Ben Philpott

Senior Reporter, State Politics and Policy

Ben Philpott covers politics and policy for KUT. He has been covering state politics and dozens of other topics for the station since 2002. He's been recognized for outstanding radio journalism by the Radio and Television News Directors Association, Public Radio News Directors Incorporated, the Texas Associated Press Broadcasters and has been named Radio Journalist of the Year by the Houston Press club four times.

Before moving to Texas, he worked in public radio in Birmingham and Tuscaloosa, Ala., and at several television stations in Alabama and Tennessee. Born in New York City and raised in Chattanooga, Tenn., Philpott graduated from the University of Alabama with a degree in broadcast journalism.

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Texas Tribune

Texas Democrats have had trouble over the last several years filling out the statewide ballot with well-known candidates.

This month’s runoff for the party’s nomination for Agriculture Commissioner is a prime example: Texas comedian, author, musician and former independent gubernatorial candidate Kinky Friedman faces off against Cleburn farmer Jim Hogan.

Texas Senator John Cornyn is still waiting to find out who he'll face in the November general election. Democrats will choose their candidate during the May 27 primary runoff election.

The party faithful will pick between Kesha Rogers, a Lyndon LaRouche disciple who wants to impeach President Obama, and Dallas dentist David Alameel

Wells Dunbar, KUT News

Democrats will pick a U.S. Senate nominee in the May 27 primary runoff election.

The race is between two virtually unknown candidates. But Democrats around the state are going out of their way to campaign against one of them: Kesha Rogers. Rogers is a follower of Lyndon Larouche and calls for the impeachment of President Obama

Michael Stravato / Callie Richmond/Todd Wiseman

The battle for the Republican nomination for Attorney General was similar to most GOP primaries this year: a race to the right, with each candidate trying to lay claim to the title of most conservative.

But with less than a month until the primary runoff, one candidate has been busy fending off allegations that he broke the law. 

Filipa Rodrigues for KUT News

This week the head of the Democratic Governors Association said the Texas Governor’s race isn’t in the top tier of races his group will be financially backing in 2014.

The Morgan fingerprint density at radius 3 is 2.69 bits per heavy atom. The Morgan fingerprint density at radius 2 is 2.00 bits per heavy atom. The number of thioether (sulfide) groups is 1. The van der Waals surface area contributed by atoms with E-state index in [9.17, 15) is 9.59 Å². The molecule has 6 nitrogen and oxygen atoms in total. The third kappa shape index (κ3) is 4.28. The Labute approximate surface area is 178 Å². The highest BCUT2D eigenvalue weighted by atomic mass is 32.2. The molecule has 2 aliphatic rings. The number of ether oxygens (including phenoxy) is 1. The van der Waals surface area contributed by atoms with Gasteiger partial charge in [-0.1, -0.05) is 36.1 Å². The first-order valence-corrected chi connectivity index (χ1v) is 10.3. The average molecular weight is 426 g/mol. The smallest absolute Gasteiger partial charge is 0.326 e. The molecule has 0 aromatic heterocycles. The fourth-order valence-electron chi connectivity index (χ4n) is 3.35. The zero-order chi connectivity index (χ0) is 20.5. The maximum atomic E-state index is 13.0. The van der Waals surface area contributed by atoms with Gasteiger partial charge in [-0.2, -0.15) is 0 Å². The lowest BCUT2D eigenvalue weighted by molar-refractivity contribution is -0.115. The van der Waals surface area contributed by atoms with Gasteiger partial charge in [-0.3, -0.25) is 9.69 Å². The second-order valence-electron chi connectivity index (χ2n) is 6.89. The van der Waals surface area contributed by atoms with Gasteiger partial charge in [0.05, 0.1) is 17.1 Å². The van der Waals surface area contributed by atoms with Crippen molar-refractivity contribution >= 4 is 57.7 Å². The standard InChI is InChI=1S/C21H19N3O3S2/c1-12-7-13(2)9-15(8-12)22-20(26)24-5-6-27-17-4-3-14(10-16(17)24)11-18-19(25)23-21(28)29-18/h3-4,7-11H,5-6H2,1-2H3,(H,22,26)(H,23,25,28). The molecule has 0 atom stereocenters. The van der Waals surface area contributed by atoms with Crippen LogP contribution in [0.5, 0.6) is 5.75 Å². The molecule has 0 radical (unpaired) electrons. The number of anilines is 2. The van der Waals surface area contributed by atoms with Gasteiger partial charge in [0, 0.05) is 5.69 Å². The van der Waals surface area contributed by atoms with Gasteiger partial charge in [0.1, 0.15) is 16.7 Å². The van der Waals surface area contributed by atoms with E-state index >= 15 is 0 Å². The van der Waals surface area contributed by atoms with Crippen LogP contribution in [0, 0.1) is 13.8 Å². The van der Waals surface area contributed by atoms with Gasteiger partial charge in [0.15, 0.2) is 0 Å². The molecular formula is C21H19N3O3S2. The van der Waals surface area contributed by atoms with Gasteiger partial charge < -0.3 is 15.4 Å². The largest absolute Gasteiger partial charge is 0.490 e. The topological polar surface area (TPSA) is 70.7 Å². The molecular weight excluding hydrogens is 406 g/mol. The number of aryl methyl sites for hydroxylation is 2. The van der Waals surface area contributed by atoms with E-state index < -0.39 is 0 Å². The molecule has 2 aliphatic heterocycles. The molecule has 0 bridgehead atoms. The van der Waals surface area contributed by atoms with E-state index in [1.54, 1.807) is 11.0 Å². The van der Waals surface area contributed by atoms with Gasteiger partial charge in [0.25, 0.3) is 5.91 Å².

Texas has long been a fertile fundraising stop for groups like the DGA and other national Democratic candidates and organizations. But has any of that money started flowing back to Texas to help ongoing efforts to turn it blue?

It was the big news immediately after the 2012 Presidential election: some of Pres. Barack Obama's top campaign generals were on their way to Texas to turn the solidly conservative state into a purple state – and eventually a Democratic stronghold.

Battleground Texas leader Jeremy Bird was grilled on the plan by Comedy Central's Stephen Colbert:

But for every Texas Democrat who got excited about what changes could lie ahead, there's a Republican who wants to make sure that doesn't happen.

Ben Philpott, KUT News

UPDATE: Governor Rick Perry has been indicted on two felony charges related to his veto of funding for the Travis County Public Integrity Unit. Updates can be found here.

ORIGINAL STORY (4/23/14): A Travis County grand jury is considering whether or not to indict Gov. Rick Perry over his veto of funding for the county's Public Integrity Unit.

Gov. Perry could be charged with several offenses, including bribery, coercion of a public servant, and abuse of power after vetoing more than $3 million in state money for the unit that investigates political corruption.

Perry's veto came as the result of an ultimatum given by Perry to Travis County District Attorney Rosemary Lehmberg. Last April, Lehmberg was arrested for drunk driving. She pleaded guilty and served jail time, but refused to step down.

Marjorie Kamys Cotera /Mark Graham for Texas Tribune

Texas is about five weeks away from several runoff elections that will set the final ballot for November. That includes the hard fought Lieutenant Governor's race between incumbent David Dewhurst, who's held the office since 2003, and state Sen. Dan Patrick

From the very beginning, this was a race about who was the most conservative candidate. So when Sen. Patrick launched his campaign last year, his first move was to paint himself as the conservative standard-bearer – while putting Lt. Governor Dewhurst's own conservative credentials in doubt.

Bob Daemmrich, Texas Tribune

Republican candidate for Lieutenant Governor Dan Patrick has been making headlines for taking what some consider a hard line on immigration in his campaign. Last night, he squared off against San Antonio Mayor Julian Castro over the topic.

The genesis of the debate was a squabble on Twitter between the two –started in large part because of State Sen. Dan Patrick's comments calling undocumented immigrants entry into Texas an "invasion." In the debate, Mayor Castro quickly revisited that topic.

“I want to break news to the Senator, that we’re about to celebrate San Jacinto Day, but Texas is not being invaded by Mexico. I can assure you of that," Castro joked.

LBJ Presidential Library at the University of Texas

The role sports has played in America's civil rights struggle, especially with black athletes, has been well documented.

For many the movement started with Jackie Robinson crossing the color line in baseball. But two other athletes were in Austin Wednesday to share their perspectives at the LBJ Library's Civil Rights Summit.

Jim Brown is often called the greatest running back in the history of pro football. But he was never the most popular player. He told the crowd in Austin he attributes that to his role in pushing for civil rights and equality for himself and other black athletes.